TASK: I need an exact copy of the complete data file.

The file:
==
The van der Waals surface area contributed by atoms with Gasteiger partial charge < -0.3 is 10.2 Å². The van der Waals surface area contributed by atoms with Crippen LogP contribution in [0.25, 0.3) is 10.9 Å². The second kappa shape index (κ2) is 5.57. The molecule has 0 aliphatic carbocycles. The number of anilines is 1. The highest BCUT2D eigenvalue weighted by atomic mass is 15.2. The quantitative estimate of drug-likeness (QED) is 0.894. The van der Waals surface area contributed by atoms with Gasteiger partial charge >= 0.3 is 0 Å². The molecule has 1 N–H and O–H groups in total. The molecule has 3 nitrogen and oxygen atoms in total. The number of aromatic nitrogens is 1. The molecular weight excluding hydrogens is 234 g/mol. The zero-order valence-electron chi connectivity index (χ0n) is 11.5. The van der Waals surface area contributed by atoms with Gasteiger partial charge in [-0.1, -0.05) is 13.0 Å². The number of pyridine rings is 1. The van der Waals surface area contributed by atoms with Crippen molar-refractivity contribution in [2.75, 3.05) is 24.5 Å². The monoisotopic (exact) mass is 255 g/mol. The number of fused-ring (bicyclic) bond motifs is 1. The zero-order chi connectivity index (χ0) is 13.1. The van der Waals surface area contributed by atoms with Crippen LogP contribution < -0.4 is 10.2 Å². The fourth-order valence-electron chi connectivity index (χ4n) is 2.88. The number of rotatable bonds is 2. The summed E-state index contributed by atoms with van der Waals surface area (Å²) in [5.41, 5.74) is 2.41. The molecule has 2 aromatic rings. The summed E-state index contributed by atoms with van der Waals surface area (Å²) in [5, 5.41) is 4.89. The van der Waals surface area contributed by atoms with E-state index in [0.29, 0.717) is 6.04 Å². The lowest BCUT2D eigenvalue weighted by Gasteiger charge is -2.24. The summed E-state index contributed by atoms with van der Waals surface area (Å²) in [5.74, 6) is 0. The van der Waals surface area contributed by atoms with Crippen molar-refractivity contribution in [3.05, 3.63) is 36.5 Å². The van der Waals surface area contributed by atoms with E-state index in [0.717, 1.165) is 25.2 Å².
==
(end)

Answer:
The van der Waals surface area contributed by atoms with Gasteiger partial charge < -0.3 is 10.2 Å². The van der Waals surface area contributed by atoms with Crippen LogP contribution in [0.25, 0.3) is 10.9 Å². The second kappa shape index (κ2) is 5.57. The molecule has 0 aliphatic carbocycles. The number of anilines is 1. The highest BCUT2D eigenvalue weighted by atomic mass is 15.2. The quantitative estimate of drug-likeness (QED) is 0.894. The van der Waals surface area contributed by atoms with Gasteiger partial charge >= 0.3 is 0 Å². The molecule has 1 N–H and O–H groups in total. The molecule has 3 nitrogen and oxygen atoms in total. The number of aromatic nitrogens is 1. The molecular weight excluding hydrogens is 234 g/mol. The zero-order valence-electron chi connectivity index (χ0n) is 11.5. The van der Waals surface area contributed by atoms with Gasteiger partial charge in [-0.1, -0.05) is 13.0 Å². The number of pyridine rings is 1. The van der Waals surface area contributed by atoms with Crippen molar-refractivity contribution in [2.75, 3.05) is 24.5 Å². The monoisotopic (exact) mass is 255 g/mol. The number of fused-ring (bicyclic) bond motifs is 1. The zero-order chi connectivity index (χ0) is 13.1. The van der Waals surface area contributed by atoms with Crippen LogP contribution < -0.4 is 10.2 Å². The fourth-order valence-electron chi connectivity index (χ4n) is 2.88. The number of rotatable bonds is 2. The summed E-state index contributed by atoms with van der Waals surface area (Å²) in [5.41, 5.74) is 2.41. The molecule has 2 aromatic rings. The summed E-state index contributed by atoms with van der Waals surface area (Å²) in [5, 5.41) is 4.89. The van der Waals surface area contributed by atoms with E-state index in [0.29, 0.717) is 6.04 Å². The lowest BCUT2D eigenvalue weighted by Gasteiger charge is -2.24. The summed E-state index contributed by atoms with van der Waals surface area (Å²) in [5.74, 6) is 0. The van der Waals surface area contributed by atoms with Crippen molar-refractivity contribution in [3.05, 3.63) is 36.5 Å². The van der Waals surface area contributed by atoms with E-state index in [0.717, 1.165) is 25.2 Å².